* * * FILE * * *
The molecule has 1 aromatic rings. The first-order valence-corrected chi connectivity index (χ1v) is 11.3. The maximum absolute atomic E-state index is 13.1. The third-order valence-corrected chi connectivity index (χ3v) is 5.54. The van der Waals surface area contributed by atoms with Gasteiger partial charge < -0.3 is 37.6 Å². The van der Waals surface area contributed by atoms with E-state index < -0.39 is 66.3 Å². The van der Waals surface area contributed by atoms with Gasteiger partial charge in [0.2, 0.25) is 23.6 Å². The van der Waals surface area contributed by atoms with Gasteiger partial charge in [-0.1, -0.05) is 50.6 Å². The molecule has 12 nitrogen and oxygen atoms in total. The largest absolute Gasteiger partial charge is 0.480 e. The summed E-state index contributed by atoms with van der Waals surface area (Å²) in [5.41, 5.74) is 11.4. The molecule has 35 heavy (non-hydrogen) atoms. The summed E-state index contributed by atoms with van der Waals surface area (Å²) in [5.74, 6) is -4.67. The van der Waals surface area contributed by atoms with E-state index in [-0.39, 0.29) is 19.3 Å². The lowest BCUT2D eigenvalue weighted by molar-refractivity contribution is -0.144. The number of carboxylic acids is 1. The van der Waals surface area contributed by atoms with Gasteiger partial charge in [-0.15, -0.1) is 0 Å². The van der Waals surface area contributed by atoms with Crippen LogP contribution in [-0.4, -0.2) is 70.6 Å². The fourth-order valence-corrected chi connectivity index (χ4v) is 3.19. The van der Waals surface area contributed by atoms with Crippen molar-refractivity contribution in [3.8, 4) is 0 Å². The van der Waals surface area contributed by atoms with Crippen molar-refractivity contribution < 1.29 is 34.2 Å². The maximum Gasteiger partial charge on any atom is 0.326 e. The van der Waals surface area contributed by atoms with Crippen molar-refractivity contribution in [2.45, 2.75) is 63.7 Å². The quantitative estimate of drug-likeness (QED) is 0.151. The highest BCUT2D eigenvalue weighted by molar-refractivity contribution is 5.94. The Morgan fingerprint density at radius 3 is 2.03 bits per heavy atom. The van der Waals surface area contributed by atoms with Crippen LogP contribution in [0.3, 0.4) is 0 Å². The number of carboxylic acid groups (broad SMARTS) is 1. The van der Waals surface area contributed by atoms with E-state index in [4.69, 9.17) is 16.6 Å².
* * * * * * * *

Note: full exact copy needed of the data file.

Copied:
The molecule has 1 aromatic rings. The first-order valence-corrected chi connectivity index (χ1v) is 11.3. The maximum absolute atomic E-state index is 13.1. The third-order valence-corrected chi connectivity index (χ3v) is 5.54. The van der Waals surface area contributed by atoms with Gasteiger partial charge < -0.3 is 37.6 Å². The van der Waals surface area contributed by atoms with E-state index < -0.39 is 66.3 Å². The van der Waals surface area contributed by atoms with Gasteiger partial charge in [0.2, 0.25) is 23.6 Å². The van der Waals surface area contributed by atoms with Gasteiger partial charge in [-0.1, -0.05) is 50.6 Å². The molecule has 12 nitrogen and oxygen atoms in total. The largest absolute Gasteiger partial charge is 0.480 e. The summed E-state index contributed by atoms with van der Waals surface area (Å²) in [5.41, 5.74) is 11.4. The molecule has 35 heavy (non-hydrogen) atoms. The summed E-state index contributed by atoms with van der Waals surface area (Å²) in [5.74, 6) is -4.67. The van der Waals surface area contributed by atoms with E-state index in [-0.39, 0.29) is 19.3 Å². The lowest BCUT2D eigenvalue weighted by molar-refractivity contribution is -0.144. The number of carboxylic acids is 1. The van der Waals surface area contributed by atoms with Gasteiger partial charge in [-0.15, -0.1) is 0 Å². The van der Waals surface area contributed by atoms with Crippen LogP contribution in [-0.4, -0.2) is 70.6 Å². The fourth-order valence-corrected chi connectivity index (χ4v) is 3.19. The van der Waals surface area contributed by atoms with Crippen molar-refractivity contribution in [3.8, 4) is 0 Å². The van der Waals surface area contributed by atoms with Crippen molar-refractivity contribution < 1.29 is 34.2 Å². The maximum Gasteiger partial charge on any atom is 0.326 e. The van der Waals surface area contributed by atoms with Crippen molar-refractivity contribution in [2.45, 2.75) is 63.7 Å². The quantitative estimate of drug-likeness (QED) is 0.151. The highest BCUT2D eigenvalue weighted by molar-refractivity contribution is 5.94. The Morgan fingerprint density at radius 3 is 2.03 bits per heavy atom. The van der Waals surface area contributed by atoms with Crippen LogP contribution in [0.3, 0.4) is 0 Å². The number of carboxylic acid groups (broad SMARTS) is 1. The van der Waals surface area contributed by atoms with E-state index in [4.69, 9.17) is 16.6 Å².